Usually I won’t talk forever about my religion or what I believe or what I think, but last night, I was on my way back up to my room and someone in the elevator saw my knees and said something strange to me; “May the blood of Jesus bless your knees and help them heal!” Now, living in Chicago, I’ve seen and heard some crazy things, but the look in this guy’s eyes kind of scared me, and for some reason, what he said really bothered me. I got off the elevator and went back to my room, and these thoughts have been with me ever since then, so I figured I’d just put it in a little blog post and maybe get some perspective. Since that’s usually what I use this for anyway.
I used to go to church every Sunday. Not particularly because I wanted to, but because my parents dragged my butt out of bed and made me. I’m not proud to admit it, but I never really enjoyed church all that much. The parts I liked were the trips I would get to take with the groups, working at Vacation Bible School, going to summer camp, and playing in both of the church bands I got to be a part of. I never understood why people liked to sit through an hour long lecture with singing in between. I never truly understood what the sermons were about, even when I was supposed to be listening to fill out worksheets for my confirmation class. Looking back, that’s around the first time that all this started bothering me. The night before I got confirmed as a member at my ELCA church, I found myself on the fold-out couch downstairs wondering “Why do I want to be confirmed? Do I want to be confirmed? What does all this even mean?”
That was four years ago.
It’s been almost a year since I really went to church. Because it’s been almost a year since I lived at home, basically. Like I said, church was something I hardly ever went to by choice. It feels kind of wrong to be writing this blog post in the time of Lent, which, ironically, used to be my favorite time of year as far as the church was concerned. I liked hanging out with people “late” on a Wednesday night, eating dinner with people that weren’t my family, and writing notes back and forth with them during the service.
So we get it, I was a regular church-goer by my parents’ choice. This past weekend I was at home, and when my parents asked if I wanted to go to church, my immediate response was “No, it makes me feel uncomfortable.” Which, unfortunately, is true. My church has been kind of a mess the past couple years, and maybe serving on the teams that I did wasn’t good for me. The church I went to at home had the same pastor for over 25 years. He literally built the church. Needless to say, he had been my pastor the entire time I went to church. So when he retired and left, I probably took it harder than I should have. I liked our interim pastor (the guy that comes in to help us transition and works to help us also find a new pastor that fits,) and I have yet to meet our new one, but it still feel so uncomfortable for me. I used to feel fine taking a nap in the youth room, or showing up in a t-shirt and jeans. Now I feel like if I showed up in that, (or god forbid, someone find me asleep in the youth room,) that would be it. The years I worked at VBS, the summers spent on the road, the hours served on the transition team and representing the church at VLM meetings – none of that would matter. I feel like it might already not even matter. Yes, I made friends at church – in fact, that’s where I met my first boyfriend – but the rest of it is all so confusing and weird.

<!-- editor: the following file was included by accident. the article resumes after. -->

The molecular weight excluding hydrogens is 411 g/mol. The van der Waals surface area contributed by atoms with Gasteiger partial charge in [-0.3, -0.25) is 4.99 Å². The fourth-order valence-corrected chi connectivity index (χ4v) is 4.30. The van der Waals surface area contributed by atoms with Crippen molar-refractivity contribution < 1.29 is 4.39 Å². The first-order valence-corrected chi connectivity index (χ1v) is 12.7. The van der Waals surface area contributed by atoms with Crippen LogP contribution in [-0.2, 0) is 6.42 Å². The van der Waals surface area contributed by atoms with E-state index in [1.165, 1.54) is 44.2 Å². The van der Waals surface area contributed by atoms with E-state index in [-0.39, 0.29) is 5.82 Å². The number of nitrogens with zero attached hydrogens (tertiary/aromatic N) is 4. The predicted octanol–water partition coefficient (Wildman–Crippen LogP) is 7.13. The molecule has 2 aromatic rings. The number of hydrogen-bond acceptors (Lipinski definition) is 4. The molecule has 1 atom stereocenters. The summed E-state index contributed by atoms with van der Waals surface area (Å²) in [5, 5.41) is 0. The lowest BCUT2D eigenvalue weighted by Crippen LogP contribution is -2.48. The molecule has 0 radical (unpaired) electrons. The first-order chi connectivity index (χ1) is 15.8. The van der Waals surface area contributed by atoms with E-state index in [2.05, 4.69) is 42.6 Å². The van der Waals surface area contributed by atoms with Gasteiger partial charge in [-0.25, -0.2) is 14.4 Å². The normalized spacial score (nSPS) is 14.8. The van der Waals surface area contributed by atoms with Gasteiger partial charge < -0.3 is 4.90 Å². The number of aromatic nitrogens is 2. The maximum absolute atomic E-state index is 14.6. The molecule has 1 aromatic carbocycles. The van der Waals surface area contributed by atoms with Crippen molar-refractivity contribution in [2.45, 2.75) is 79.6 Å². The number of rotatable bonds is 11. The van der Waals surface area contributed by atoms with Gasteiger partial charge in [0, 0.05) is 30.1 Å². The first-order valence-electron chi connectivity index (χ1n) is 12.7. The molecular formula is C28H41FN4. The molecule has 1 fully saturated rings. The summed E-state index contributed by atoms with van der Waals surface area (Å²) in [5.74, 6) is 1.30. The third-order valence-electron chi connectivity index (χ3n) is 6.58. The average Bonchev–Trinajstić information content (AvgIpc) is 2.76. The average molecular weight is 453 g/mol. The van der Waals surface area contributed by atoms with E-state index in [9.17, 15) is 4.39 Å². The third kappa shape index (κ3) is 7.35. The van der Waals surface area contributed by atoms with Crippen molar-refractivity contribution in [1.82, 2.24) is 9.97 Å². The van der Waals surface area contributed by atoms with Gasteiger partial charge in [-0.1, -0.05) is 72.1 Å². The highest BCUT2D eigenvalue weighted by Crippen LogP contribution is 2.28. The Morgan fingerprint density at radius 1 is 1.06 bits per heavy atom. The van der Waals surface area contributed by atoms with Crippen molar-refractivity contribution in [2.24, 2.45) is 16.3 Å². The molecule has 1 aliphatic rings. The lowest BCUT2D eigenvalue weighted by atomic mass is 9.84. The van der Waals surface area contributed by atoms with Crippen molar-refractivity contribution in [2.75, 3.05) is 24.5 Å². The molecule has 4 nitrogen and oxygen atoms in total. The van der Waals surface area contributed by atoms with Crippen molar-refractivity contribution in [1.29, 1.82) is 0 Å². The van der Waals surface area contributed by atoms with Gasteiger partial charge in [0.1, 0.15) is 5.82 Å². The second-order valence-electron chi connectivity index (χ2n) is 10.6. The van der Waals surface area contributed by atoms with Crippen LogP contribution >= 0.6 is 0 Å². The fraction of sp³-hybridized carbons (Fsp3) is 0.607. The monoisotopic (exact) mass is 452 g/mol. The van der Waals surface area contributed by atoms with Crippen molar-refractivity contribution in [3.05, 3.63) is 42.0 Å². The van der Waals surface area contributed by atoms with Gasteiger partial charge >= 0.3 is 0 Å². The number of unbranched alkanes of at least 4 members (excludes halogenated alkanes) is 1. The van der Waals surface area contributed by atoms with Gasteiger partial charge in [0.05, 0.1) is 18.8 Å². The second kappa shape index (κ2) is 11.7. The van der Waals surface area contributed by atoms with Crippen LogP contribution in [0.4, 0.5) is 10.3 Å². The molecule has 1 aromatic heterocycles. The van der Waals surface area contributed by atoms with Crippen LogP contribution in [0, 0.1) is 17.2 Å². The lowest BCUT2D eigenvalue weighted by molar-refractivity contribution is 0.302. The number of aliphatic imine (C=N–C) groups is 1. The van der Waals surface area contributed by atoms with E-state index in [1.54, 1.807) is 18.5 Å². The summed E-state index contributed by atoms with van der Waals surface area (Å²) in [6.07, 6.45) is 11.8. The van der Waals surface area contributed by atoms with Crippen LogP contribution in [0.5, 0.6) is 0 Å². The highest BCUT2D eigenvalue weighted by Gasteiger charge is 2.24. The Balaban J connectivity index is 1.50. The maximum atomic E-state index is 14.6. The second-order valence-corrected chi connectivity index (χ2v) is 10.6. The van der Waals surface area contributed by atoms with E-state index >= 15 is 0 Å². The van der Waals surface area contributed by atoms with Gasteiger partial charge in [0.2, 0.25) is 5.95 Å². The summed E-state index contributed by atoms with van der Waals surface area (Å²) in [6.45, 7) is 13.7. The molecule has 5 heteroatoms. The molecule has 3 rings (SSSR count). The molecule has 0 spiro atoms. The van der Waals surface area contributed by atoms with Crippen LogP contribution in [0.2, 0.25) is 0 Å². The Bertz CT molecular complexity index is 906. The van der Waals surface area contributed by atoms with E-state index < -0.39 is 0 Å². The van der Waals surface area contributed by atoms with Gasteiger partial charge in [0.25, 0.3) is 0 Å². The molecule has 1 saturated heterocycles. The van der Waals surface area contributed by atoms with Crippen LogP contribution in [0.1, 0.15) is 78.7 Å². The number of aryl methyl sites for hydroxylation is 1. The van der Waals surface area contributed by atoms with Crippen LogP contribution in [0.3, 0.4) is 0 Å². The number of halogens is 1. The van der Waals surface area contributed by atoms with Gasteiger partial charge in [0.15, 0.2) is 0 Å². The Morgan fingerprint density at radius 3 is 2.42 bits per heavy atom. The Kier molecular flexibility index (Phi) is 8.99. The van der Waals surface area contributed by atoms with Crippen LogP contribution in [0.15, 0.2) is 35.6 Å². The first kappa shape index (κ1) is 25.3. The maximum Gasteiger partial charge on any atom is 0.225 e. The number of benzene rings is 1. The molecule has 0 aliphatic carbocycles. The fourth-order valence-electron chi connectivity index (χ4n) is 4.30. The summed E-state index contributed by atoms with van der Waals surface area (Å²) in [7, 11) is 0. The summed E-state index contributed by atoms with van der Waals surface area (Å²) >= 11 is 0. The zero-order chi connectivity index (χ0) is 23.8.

I don’t want to say I figured it all out last night, because I didn’t, but I can say that I think I’ve figured out where I stand in all this. I’m not shunning the idea of church entirely. I’m not denying the idea of some larger power up there controlling things and getting a say in what happens and what doesn’t. I’m just saying that that’s not necessarily what I believe right now. I’m not an atheist, at least, I don’t think I am. All I know is that I’m not sure if what I’ve believed in all my life is necessarily what I actually want to believe. I like the idea of being able to go to someone or some thing with all my problems and my triumphs, but I’m not sure if that’s what I can really do with God.
Just out of curiosity, I started to take a “what religion am I” quiz, and I got to question four of twenty before I realized the big question: what is it that I believe, and what is it that I believe because it’s what someone told me?
So, I guess, that’s where I’m at right now with all that. I feel like I could say so much more, but I don’t really want to think about it in my groggy mind at the beginning of an 11-hour work day. So, um, stay tuned…
EDIT: In my usual fashion, I’m procrastinating. I was just reading some articles on Matt Nathanson, and stumbled upon this quote from an article on Jewish Journal: “I’ve pretty much committed to music my entire life, and that’s pretty much the only thing I’ve dedicated my life to, much to the chagrin of relationships I’ve had, much to the chagrin of family,” Nathanson said. “Music has taken over my life.” It’s for the same reason that he isn’t religious, he said. “Judaism doesn’t play a huge role in my life these days; neither does Catholicism … I’m pretty spiritual, but I’m not anywhere when it comes to either one of those religions,” he said. “I’ve never been able to dedicate time to do it correctly.” This indifference to religion might change, however.
I feel like I agree with what Matt’s saying here and I understand it. (Read the full article here.) And I just wanted to add that in. I’m not giving up entirely, but I think I need to explore what else is out there. Okay cool.